Here’s what I mean: far too many parents today are constantly stressed out – and stressing their kids out –  about our children covering their faces, or NOT wearing masks, weekly virus tests or nasal swabs every time they get the sniffles, or jabs in the arm, or mandates… and NOT concerned about the actual consequential problems that need to be solved: the 3+2’s and Albanys that should be on our front burner! In particular: actual health risks versus mere case numbers, authoritative overreach into our God-given unalienable rights, indoctrination disguised as education, and 21st century sex ed cloaked as protection of our kids’ development and privacy.

When my oldest entered kindergarten, my wife and I made the conscious decision to have a presence at his school. We’d regularly volunteer in his classes, I reluctantly yet dutifully attended the monthly PTA meetings, and kept our finger on the pulse of the school and its culture, with two understandings: 1) Besides our family and circle of friends, the school was going to have the most significant influence on the types of men my sons would grow into; and 2) if and when we saw something that we disagreed with, our on-campus presence should give us some credibility in the opinions of the teachers and administration. As the kids have gotten older, this same tactic has transformed into driving the boys and their teammates to their sporting events, having our sons’ friends over for pizza as often as they’d be willing, and establishing real relationships with the school administrators.

This has resulted in opportunities for us to raise our hand and not be a squeaky wheel, but a credible voice in the ears of those who impact and influence our kids most: their friends, their teachers, and administrators.

Has this plan been full-proof? Of course not. But it has opened doors that we otherwise would not have even been aware of.

And, today, as we have one kid in elementary, two in middle school, and our oldest in college, we are tasked with keeping a careful eye out for more open doors than ever before.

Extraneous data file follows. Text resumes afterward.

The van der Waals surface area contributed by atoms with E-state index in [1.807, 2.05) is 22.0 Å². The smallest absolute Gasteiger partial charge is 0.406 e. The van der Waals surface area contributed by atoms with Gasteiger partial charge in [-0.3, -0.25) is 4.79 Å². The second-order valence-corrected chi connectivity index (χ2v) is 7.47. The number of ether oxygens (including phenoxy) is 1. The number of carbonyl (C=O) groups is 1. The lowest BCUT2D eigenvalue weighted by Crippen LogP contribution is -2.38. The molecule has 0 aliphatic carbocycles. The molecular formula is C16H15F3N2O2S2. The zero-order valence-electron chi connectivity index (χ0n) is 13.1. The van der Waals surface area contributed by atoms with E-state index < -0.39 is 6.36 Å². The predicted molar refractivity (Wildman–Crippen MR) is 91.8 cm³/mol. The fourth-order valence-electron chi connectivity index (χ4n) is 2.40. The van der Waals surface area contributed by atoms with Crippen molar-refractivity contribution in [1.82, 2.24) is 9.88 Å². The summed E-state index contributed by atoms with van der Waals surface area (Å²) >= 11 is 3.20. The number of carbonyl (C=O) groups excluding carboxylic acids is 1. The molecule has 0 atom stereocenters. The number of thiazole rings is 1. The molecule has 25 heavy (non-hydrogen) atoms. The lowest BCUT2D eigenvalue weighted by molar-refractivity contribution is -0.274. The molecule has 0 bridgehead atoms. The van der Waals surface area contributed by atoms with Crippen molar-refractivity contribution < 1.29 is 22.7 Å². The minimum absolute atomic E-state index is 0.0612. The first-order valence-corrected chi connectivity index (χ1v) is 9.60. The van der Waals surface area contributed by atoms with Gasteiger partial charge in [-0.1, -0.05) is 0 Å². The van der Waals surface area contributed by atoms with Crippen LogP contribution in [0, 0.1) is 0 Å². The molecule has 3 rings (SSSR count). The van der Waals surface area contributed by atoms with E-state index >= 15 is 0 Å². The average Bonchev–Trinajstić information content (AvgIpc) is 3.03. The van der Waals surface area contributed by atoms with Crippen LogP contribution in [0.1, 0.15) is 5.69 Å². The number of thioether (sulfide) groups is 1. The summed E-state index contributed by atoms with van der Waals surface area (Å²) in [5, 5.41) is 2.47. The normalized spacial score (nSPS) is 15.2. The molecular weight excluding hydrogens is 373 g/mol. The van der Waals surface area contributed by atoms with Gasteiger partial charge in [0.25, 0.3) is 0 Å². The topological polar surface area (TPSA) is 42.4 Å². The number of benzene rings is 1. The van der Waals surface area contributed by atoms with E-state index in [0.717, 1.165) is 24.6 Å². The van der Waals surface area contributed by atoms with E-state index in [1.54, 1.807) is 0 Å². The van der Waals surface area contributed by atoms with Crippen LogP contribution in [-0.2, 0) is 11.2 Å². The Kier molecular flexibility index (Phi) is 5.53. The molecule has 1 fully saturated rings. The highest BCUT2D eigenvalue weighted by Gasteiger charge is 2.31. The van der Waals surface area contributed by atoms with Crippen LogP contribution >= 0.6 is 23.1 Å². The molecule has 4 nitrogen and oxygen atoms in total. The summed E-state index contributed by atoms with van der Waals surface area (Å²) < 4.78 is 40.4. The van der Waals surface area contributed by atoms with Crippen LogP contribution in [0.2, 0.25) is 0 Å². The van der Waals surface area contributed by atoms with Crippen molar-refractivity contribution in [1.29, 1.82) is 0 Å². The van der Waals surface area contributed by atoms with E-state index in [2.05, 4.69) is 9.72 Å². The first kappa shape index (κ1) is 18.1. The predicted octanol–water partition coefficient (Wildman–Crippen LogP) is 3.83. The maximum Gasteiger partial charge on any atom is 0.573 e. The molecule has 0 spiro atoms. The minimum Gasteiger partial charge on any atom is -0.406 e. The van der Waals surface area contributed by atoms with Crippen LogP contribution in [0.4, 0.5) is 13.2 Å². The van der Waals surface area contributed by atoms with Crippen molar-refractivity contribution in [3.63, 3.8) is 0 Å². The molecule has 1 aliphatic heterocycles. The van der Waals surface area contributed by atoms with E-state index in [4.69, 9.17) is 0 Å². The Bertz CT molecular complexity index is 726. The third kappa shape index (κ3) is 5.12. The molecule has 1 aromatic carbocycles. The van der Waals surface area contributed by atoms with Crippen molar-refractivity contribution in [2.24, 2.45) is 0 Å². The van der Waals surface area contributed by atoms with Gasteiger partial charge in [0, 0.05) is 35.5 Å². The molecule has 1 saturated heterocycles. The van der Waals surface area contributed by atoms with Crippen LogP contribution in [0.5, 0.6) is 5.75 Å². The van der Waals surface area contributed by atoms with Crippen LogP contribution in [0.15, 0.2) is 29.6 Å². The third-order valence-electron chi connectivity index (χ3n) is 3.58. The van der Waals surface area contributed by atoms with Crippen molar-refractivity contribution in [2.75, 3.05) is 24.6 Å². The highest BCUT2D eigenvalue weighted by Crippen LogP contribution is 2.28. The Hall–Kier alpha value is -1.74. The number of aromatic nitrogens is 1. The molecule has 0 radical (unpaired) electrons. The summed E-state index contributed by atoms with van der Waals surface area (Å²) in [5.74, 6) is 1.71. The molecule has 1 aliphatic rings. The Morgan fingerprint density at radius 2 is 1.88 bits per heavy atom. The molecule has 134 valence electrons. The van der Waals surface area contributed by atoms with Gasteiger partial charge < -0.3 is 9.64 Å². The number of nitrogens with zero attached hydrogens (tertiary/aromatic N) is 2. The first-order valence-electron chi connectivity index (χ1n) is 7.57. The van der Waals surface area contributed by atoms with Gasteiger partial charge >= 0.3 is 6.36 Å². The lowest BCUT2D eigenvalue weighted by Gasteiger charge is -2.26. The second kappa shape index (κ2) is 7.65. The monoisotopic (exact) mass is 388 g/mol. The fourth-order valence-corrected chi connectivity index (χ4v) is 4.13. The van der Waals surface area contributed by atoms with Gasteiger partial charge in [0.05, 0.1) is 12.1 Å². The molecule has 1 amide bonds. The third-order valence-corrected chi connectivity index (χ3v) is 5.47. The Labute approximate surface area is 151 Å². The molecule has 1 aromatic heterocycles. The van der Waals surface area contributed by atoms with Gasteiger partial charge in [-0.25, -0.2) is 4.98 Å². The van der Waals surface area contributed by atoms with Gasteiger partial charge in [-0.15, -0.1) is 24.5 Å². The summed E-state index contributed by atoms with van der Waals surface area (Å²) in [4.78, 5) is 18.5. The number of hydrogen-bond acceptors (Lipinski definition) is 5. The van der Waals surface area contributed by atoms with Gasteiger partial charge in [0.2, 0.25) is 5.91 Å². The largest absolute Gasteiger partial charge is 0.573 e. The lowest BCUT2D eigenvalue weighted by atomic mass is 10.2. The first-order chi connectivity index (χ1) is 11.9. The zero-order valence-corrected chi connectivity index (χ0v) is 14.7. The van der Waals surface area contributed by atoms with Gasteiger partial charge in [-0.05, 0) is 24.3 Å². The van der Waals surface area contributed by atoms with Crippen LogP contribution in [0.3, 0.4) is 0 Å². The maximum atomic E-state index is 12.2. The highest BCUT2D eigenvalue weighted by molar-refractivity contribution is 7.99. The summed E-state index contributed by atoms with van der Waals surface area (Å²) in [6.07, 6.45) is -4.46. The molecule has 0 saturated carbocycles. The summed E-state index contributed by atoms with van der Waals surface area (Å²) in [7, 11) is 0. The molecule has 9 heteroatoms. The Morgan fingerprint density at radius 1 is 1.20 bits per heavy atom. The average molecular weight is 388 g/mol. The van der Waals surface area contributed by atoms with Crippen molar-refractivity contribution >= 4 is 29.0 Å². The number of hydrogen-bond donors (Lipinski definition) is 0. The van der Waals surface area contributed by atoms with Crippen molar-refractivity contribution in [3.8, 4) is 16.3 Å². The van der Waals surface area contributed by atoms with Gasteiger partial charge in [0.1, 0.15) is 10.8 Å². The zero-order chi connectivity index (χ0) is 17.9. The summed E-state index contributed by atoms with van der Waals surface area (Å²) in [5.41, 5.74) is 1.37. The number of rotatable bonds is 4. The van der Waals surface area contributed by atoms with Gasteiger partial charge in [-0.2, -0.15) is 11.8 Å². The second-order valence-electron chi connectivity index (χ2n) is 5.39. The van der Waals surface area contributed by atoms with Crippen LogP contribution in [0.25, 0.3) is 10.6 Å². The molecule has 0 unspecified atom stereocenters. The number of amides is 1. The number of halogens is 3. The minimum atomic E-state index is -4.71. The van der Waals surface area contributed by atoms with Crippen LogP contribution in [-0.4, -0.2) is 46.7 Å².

All this to say, maintaining an intentional presence in the most significant influences on our kids’ lives have been very important “matters” in our house.

And, as I mentioned earlier, these days, the people that surround our kids are just one item on a growing list of “matters that matter”. It seems like every time we turn around we have to re-assess, which issues in life are correct, but not front burner (like blue and yellow), which issues are full of crap, but irrelevant (like red and blue) and which issues need to be front burner and solved (like 3+2).

We discuss with our kids ad nauseam the importance of the words in our Declaration of Independence, our Constitution and the Bible. We talk about global health data and how our hospitals are affected (as opposed to propaganda and ever-changing objectives we hear all around us). We discuss current events and how even news items in far off places can impact how we live our lives here in our neighborhood. We constantly invite their friends to be part of our lives and encourage our boys to get to know their friends’ parents. I’m not saying that it takes a village to raise our kids, because villages are chock full of village idiots. But it does take other adults with the same core beliefs and priorities as ours to grow and develop our boys into amazing young men!

And, that’s the goal, right? After all, our kids aren’t really OURS, are they? They are merely leant to us to teach, learn from, develop and grow into incredible young adults that will one day not just be our kids, but as my dad calls me, “FRIEND”. And THAT’S what really matters!